Interviews and Commentary from the Transhumanist Community
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Building medical technologies to repair and reverse degenerative aging is one part of a much broader set of transhumanist ideals: aging is only one of many current limits on the human condition that we can work to transcend through applied technology. It is a very important one, far and away the most important one in my opinion, but still one among many. Transhumanism exists as a named brand of thought and vision that some see as being separate from simple common sense about technology (i.e. use it to make things better) because we are moving, quite rapidly, from an age in which we could only crudely change ourselves into an age where the sky is the limit in terms of changing our biology and our minds. To some eyes there is a line in the sand somewhere past our present medical technology and somewhere before being able to regrow limbs, reverse aging, or build artificial intelligences.

Yet I think we've all seen that line shift ever forward as medicine and other technologies advance. Yesterday's uproar over any specific biotechnology is today's acceptance (take stem cell research as a recent line item, for example). It is a grand flaw in the human condition that people fight so much against all that is new, even while taking full advantage of the benefits provided by everything their parents fought against. It's dumb behavior. It slows things down - and in the case of finding ways to treat and ultimately cure degenerative aging, that has a staggering cost in lives and suffering.

With the publicity for a new book on transhumanist thought, I noticed a couple of interviews and articles emerge from the community in recent days. A few links follow, starting with some thoughts on opposition to transhumanist goals. These follow much the same script as opposition to the idea of extending healthy human life; a whole lot of misconceptions and a bunch of stubborn, misplaced idealism.

Common Misconceptions about Transhumanism

Asserting that only death can give life meaning is another bizarre contradiction, and, moreover, a claim that life can have no intrinsic value or meaning qua life. It is sad indeed to think that some people do not see how they could enjoy life, pursue goals, and accumulate values in the absence of the imminent threat of their own oblivion. Clearly, this is a sign of a lack of creativity and appreciation for the wonderful fact that we are alive. I [refute] the premise that death gives motivation and a "sense of urgency" and make the opposite case - that indefinite longevity spurs people to action by making it possible to attain vast benefits over longer timeframes. Indefinite life extension would enable people to consider the longer-term consequences of their actions. On the other hand, in the status quo, death serves as the great de-motivator of meaningful human endeavors.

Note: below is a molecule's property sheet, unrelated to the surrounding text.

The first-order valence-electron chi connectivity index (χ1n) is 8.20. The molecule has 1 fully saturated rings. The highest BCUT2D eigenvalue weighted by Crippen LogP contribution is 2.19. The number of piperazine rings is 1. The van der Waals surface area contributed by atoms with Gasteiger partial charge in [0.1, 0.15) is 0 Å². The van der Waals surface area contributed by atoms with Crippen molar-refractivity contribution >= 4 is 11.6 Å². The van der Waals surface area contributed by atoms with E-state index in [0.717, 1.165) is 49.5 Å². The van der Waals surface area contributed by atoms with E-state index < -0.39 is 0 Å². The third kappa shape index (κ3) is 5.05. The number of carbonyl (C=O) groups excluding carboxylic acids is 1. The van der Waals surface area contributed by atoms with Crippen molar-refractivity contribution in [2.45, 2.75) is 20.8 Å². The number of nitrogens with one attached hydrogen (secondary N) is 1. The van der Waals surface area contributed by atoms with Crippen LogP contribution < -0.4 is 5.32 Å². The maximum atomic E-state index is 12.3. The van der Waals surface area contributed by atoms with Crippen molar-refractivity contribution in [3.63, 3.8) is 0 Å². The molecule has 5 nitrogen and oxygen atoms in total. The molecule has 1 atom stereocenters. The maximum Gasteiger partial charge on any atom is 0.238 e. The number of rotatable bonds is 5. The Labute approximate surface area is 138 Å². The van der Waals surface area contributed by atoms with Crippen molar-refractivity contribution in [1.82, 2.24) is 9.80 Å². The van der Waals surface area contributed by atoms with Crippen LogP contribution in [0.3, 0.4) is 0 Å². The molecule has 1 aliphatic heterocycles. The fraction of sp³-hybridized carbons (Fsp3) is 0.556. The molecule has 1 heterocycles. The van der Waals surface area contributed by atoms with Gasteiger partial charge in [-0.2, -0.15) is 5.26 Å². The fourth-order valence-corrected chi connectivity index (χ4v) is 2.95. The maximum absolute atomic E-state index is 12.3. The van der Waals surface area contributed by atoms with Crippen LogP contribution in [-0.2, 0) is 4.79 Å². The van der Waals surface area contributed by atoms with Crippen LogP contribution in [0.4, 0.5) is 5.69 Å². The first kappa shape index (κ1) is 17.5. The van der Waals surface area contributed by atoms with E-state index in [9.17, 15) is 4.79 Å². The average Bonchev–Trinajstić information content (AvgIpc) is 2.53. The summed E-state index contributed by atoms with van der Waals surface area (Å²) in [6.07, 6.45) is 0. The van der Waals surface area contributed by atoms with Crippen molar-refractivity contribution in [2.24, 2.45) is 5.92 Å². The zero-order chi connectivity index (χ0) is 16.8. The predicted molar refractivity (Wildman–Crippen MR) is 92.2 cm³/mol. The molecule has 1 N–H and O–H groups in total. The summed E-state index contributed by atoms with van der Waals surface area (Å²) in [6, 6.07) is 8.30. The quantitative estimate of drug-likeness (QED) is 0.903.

Humanity and Transcendence

Futurists Samantha Atkins and PJ Manney join Phil and Stephen to discuss whether there is anything truly new in the movement known as "transhumanism." Was there ever a time when humanity wasn't striving to transcend its current state? Perhaps we'll find that we have always lived in the future. If so - how is the situation any different today?

An Interview With David Pearce

David Pearce is a British utilitarian philosopher. He believes and promotes the idea that there exists a strong ethical imperative for humans to work towards the abolition of suffering in all sentient life. His book-length internet manifesto The Hedonistic Imperative outlines how technologies such as genetic engineering, nanotechnology, pharmacology, and neurosurgery could potentially converge to eliminate all forms of unpleasant experience among human and non-human animals, replacing suffering with gradients of well-being, a project he refers to as "paradise engineering".

I have a great deal of sympathy for the Hedonistic Imperative viewpoint. I think that it's importance and relevance to the cultural mainstream will grow alongside progress in the technological capacity to alter the operation of the human brain - though of course it really should be one of the motivations driving a great deal of that progress, the other being the urge to reverse neurodegeneration and sustain the biological infrastructure of the human mind in good health indefinitely.

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